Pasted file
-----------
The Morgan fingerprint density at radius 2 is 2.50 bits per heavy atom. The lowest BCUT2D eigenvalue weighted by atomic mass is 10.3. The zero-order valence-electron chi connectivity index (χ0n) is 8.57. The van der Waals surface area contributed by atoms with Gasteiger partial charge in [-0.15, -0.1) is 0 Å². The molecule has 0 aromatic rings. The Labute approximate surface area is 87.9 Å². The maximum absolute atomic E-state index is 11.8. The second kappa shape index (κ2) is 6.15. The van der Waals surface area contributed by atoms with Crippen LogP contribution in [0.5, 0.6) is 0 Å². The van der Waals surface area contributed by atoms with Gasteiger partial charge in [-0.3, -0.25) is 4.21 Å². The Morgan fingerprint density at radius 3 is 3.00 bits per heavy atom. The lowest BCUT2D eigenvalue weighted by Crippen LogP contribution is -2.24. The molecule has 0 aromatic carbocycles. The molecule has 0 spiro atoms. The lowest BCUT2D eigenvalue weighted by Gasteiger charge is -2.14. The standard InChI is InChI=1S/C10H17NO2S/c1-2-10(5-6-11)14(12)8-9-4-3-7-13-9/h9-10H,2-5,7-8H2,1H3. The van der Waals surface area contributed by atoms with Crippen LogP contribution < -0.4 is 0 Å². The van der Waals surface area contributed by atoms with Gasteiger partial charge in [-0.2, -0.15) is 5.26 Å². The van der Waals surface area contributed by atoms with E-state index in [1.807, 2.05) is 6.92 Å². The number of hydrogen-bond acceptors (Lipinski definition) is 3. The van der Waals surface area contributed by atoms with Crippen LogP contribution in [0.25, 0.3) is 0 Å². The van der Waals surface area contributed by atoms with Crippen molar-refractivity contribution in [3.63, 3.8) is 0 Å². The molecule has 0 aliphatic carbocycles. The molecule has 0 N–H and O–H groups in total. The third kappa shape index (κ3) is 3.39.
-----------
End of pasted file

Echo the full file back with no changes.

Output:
The Morgan fingerprint density at radius 2 is 2.50 bits per heavy atom. The lowest BCUT2D eigenvalue weighted by atomic mass is 10.3. The zero-order valence-electron chi connectivity index (χ0n) is 8.57. The van der Waals surface area contributed by atoms with Gasteiger partial charge in [-0.15, -0.1) is 0 Å². The molecule has 0 aromatic rings. The Labute approximate surface area is 87.9 Å². The maximum absolute atomic E-state index is 11.8. The second kappa shape index (κ2) is 6.15. The van der Waals surface area contributed by atoms with Crippen LogP contribution in [0.5, 0.6) is 0 Å². The van der Waals surface area contributed by atoms with Gasteiger partial charge in [-0.3, -0.25) is 4.21 Å². The Morgan fingerprint density at radius 3 is 3.00 bits per heavy atom. The lowest BCUT2D eigenvalue weighted by Crippen LogP contribution is -2.24. The molecule has 0 aromatic carbocycles. The molecule has 0 spiro atoms. The lowest BCUT2D eigenvalue weighted by Gasteiger charge is -2.14. The standard InChI is InChI=1S/C10H17NO2S/c1-2-10(5-6-11)14(12)8-9-4-3-7-13-9/h9-10H,2-5,7-8H2,1H3. The van der Waals surface area contributed by atoms with Crippen LogP contribution < -0.4 is 0 Å². The van der Waals surface area contributed by atoms with Gasteiger partial charge in [-0.2, -0.15) is 5.26 Å². The van der Waals surface area contributed by atoms with E-state index in [1.807, 2.05) is 6.92 Å². The number of hydrogen-bond acceptors (Lipinski definition) is 3. The van der Waals surface area contributed by atoms with Crippen LogP contribution in [0.25, 0.3) is 0 Å². The van der Waals surface area contributed by atoms with Crippen molar-refractivity contribution in [3.63, 3.8) is 0 Å². The molecule has 0 aliphatic carbocycles. The molecule has 0 N–H and O–H groups in total. The third kappa shape index (κ3) is 3.39.